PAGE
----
by SatanicPuppy (611928)

        It's not their job to make moral judgments on their clients. Their client has a grievance, their client is paying them to pursue that grievance. They may choose not to pursue it, but really, this is hardly a situation where you're going to excuse yourself for moral reasons.

  • by n3tcat (664243) on Friday May 08, 2009 @11:03AM (#27877361) Homepage
    They just put the fear of god into srjc_p1mp69.
  • by mc1138 (718275)
    Really? I mean seriously? I could maybe maybe understand if it was the whole name of the college, but just the acronym? Plus was this ever in their acceptable use policy? Do they even have a remote leg to stand on here?
  • Doubly Strange (Score:5, Interesting)

    by hedronist (233240) * on Friday May 08, 2009 @11:04AM (#27877381)

    This is more than a bit surreal since SRJC has a long history of being on the net.

    For example, Santa Rosa Junior College is one of the very few non-4-year colleges to have a .EDU domain name. In the early 90's they had two junior admins, Dane Jasper and Scott Doty, who went on to become the founders of a Mom-and-Pop Internet company that actually succeeded. It started as Sonoma Interconnect, but is now known as Sonic.net [sonic.net].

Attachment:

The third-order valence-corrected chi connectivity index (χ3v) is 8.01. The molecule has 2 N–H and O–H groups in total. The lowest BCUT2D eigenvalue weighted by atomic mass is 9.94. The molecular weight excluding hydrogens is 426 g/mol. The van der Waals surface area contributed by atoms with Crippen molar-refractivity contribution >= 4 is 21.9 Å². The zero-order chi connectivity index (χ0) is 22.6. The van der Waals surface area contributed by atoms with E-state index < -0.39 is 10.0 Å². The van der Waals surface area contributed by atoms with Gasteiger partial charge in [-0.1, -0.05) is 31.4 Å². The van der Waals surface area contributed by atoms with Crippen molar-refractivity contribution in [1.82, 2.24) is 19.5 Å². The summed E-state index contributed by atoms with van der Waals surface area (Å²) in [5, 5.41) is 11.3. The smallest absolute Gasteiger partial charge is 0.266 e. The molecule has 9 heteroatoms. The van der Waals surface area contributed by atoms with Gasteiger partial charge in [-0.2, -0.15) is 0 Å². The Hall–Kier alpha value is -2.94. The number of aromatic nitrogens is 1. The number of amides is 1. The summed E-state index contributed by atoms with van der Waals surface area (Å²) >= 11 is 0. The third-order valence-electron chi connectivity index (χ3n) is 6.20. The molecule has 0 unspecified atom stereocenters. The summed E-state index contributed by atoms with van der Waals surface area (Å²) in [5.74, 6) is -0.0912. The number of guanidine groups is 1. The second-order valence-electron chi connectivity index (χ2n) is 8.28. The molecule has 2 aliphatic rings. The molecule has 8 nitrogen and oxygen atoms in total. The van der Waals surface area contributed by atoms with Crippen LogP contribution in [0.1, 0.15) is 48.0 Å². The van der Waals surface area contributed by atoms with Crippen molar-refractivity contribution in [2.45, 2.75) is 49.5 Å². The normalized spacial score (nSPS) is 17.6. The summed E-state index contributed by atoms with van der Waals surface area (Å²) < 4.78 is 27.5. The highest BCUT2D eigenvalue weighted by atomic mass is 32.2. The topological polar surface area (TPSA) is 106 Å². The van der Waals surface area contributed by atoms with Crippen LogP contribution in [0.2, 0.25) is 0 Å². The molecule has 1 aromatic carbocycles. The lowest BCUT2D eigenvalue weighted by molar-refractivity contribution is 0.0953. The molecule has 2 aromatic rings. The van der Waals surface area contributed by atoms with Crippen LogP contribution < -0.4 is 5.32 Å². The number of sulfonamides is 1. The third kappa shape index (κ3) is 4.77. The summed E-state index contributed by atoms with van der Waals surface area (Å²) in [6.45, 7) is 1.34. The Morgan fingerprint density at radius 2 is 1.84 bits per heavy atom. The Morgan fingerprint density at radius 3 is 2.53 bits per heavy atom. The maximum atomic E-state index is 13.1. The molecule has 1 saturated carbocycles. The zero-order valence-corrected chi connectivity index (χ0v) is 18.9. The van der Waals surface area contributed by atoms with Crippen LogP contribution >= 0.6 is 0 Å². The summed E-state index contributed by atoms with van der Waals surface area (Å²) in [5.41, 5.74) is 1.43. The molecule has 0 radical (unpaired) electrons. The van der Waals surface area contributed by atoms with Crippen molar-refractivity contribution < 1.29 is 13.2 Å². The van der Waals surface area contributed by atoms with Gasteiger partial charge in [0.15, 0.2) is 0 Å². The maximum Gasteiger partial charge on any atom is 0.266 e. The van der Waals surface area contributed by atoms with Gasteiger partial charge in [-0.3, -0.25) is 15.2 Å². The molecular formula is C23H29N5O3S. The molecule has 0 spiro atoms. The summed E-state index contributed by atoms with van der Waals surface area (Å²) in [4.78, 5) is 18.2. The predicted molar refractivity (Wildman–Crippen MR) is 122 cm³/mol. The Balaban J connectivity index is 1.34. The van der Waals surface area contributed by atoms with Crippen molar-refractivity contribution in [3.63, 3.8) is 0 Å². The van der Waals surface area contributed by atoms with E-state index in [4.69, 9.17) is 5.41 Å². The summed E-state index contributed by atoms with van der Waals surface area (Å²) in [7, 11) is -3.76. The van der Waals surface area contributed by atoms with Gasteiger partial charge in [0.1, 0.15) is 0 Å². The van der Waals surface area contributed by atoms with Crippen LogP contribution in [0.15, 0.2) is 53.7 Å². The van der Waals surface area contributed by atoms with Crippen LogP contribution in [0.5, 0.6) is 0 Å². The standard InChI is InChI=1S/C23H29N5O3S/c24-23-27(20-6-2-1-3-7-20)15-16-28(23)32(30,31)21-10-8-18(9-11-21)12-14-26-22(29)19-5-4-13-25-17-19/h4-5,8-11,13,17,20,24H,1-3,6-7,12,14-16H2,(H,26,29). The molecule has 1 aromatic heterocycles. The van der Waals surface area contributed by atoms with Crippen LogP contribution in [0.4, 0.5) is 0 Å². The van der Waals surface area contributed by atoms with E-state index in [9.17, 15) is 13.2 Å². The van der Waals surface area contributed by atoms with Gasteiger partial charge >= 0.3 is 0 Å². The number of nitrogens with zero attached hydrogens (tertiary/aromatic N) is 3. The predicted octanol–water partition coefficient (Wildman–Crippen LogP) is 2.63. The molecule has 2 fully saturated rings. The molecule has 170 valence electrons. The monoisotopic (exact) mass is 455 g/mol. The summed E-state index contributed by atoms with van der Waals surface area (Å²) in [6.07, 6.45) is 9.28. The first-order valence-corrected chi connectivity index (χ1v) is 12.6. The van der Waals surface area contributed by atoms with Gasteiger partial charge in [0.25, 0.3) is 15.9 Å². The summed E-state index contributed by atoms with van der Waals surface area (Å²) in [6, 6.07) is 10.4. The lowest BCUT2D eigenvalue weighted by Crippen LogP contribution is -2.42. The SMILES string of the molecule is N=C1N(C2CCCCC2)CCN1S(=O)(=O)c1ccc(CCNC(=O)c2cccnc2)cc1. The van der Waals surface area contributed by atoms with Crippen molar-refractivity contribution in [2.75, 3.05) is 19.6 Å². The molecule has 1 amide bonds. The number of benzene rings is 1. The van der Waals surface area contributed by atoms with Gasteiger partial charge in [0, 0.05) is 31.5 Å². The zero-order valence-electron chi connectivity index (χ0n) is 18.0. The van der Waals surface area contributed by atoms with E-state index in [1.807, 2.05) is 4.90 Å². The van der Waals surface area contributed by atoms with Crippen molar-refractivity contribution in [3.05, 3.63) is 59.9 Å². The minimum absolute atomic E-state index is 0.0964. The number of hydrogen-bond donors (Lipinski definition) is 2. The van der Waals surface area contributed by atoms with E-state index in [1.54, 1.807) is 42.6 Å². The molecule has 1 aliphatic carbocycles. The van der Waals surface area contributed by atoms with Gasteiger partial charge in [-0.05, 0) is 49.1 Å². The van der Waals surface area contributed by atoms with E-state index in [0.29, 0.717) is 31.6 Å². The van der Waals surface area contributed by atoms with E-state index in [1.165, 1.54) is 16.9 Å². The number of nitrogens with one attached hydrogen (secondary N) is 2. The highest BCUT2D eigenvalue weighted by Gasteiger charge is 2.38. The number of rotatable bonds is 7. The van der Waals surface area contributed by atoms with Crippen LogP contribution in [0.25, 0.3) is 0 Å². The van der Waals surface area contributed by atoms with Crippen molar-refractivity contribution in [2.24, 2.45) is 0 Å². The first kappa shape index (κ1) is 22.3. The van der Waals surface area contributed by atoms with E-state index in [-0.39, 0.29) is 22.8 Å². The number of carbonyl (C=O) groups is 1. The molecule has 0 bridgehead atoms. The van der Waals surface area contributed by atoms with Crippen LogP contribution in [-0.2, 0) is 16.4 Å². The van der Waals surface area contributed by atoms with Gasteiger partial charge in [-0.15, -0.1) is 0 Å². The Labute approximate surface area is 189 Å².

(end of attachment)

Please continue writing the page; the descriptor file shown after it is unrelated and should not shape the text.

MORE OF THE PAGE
It's a shame to add this squirrely episode to that history.

  • "I can't believe they found a lawyer who thought this was a good idea."

    Anything that makes paid work for him/her is a good idea to a lawyer.
    • by multisync (218450)

      Anything that makes paid work for him/her is a good idea to a lawyer.

      Yeah, personally I hate anything that brings business to my company. I stand out front with a big sign that reads "Don't bring your business here. We don't want it."

      Thank goodness we're not like those greedy lawyers who just want to make money off their trade.

    • by butlerdi (705651)